Partner-free people are rarely recognised as a political force in intersectional struggles towards democracy. Zheng Guo argues that so-called 'singles' suffer widespread discrimination which, in turn, breeds growing resistance. Embracing 'single democracy', she says, would open pathways toward a more inclusive and autonomous politics
The state and society often frame single people as shameful and irresponsible. Although singlehood is an increasing trend all over the world (34% of the EU population and 45.2% of US adults were single in 2017), singles’ plight – and their political potential – still pass relatively unnoticed.
But who are these singles, and how they are marginalised?
From a legal standpoint, singles are individuals who do not form half of a legally recognised couple. Definitions of this vary around the world. In China, only marriage can render two people 'a couple' in the eyes of the law. Countries like Germany and Canada, by contrast, acknowledge civil (common-law) partnerships. However, even in these countries, single people lack the benefits legally given to couples, in areas including tax, housing, and government subsidies.
In social norms, the adjective 'single' tends to refer only to individuals without a romantic partner. Yet many people in relationships, such as same-sex partners or those who are dating but not cohabiting, though they may not be recognised by law as 'couples', are still involved in a romantic partnership. Thus, most people would not regard them as being 'single'.
Social norms on singlehood vary across the world. Disappointingly, however, they are unanimous on one point: everybody should want romantic relationships, and whoever does not is problematic. Thus, singles are excluded not only from legal benefits, but also regarded as socially inferior.
Though social norms vary across the world, all cultures seem to agree that everyone should want romantic relationships, and whoever does not is problematic
Singles also face widespread discrimination in the workplace, in culture, and in everyday life. UK singles complain they tend to work more overtime. US singles are paying more car insurance. Customs such as Chinese Cuihun (early marriage) and the Danish cinnamon bath (a mockery for still being unmarried on one's 25th birthday) also manifest the shame of single status around the world.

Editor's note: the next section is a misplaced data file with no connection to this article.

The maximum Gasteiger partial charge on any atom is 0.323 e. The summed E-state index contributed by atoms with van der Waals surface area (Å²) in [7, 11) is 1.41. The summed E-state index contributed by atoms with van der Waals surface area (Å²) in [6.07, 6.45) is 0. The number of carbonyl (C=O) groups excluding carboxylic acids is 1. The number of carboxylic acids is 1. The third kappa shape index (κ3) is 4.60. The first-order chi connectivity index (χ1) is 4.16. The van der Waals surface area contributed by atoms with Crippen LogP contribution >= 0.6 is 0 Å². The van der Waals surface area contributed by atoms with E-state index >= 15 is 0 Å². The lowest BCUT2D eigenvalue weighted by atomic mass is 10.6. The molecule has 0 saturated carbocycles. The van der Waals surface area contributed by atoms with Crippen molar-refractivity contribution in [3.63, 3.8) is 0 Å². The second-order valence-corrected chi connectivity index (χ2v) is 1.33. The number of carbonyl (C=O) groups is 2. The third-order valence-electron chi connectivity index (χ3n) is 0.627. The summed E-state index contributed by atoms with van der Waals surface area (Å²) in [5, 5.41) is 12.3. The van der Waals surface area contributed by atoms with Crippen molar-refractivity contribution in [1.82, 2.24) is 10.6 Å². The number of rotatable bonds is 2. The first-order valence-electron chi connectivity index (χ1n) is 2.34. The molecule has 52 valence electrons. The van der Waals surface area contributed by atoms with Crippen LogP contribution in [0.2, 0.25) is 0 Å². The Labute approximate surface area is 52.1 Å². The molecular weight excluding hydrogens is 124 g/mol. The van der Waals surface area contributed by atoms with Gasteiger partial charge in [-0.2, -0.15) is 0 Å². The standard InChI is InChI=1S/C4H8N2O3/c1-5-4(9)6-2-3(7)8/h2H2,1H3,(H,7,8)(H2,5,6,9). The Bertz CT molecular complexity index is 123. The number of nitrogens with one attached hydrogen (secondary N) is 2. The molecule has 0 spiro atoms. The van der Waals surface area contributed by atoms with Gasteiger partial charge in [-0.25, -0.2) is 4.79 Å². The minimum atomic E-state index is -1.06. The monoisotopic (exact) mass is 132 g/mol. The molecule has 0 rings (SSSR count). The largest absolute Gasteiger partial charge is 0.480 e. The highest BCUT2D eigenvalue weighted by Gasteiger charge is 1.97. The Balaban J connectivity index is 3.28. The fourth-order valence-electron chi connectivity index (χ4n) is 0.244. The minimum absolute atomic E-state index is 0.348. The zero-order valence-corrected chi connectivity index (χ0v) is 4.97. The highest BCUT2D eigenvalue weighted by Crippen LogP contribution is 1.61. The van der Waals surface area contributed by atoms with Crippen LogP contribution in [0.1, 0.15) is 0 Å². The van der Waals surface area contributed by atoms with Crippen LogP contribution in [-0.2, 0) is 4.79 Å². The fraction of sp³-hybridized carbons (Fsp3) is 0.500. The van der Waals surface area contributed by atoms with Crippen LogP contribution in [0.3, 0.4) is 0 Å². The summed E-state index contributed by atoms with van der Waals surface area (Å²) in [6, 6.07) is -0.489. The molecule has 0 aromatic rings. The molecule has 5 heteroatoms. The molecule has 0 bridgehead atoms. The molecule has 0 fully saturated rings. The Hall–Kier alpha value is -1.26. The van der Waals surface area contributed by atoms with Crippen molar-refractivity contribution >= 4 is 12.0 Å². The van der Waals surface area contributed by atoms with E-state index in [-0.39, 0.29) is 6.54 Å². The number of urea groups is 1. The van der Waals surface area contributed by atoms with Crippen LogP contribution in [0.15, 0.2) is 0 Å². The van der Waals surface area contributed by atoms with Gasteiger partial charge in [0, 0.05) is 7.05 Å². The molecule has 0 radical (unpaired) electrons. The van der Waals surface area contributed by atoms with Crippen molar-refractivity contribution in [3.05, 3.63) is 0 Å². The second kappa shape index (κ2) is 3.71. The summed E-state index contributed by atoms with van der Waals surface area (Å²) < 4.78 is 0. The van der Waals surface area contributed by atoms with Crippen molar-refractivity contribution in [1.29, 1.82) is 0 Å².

Single discrimination not only pervades every sphere of life, but it also influences people intersectionally, in relation to their gender, class, race and religion. In China, for example, rich, middle-aged single men are known as 'golden bachelors'; in other words, elites desired by many. Poor single men and single women, on the other hand, are merely undesirable 'leftovers'.
Many cultures and religions pointedly encourage marriage. In Confucianism-influenced Eastern Asian countries, marriage is the criterion for adulthood. In Islamic cultures, marriage is a signifier of religious responsibilities and respectability.
Discrimination against single people only perpetuates more of the same; that is, singles influenced by discrimination inadvertently perform and reproduce it themselves. For example, a single person who is discriminated against as being inferior may internalise such judgement. In turn, they may criticise other singles as being too fat, ugly or gay to be worthy of love. This, of course, only serves to reinforce anti-single prejudice yet further.
Discrimination against single people only perpetuates more of the same. Singles influenced by discrimination inadvertently dismiss other single people as being unworthy of love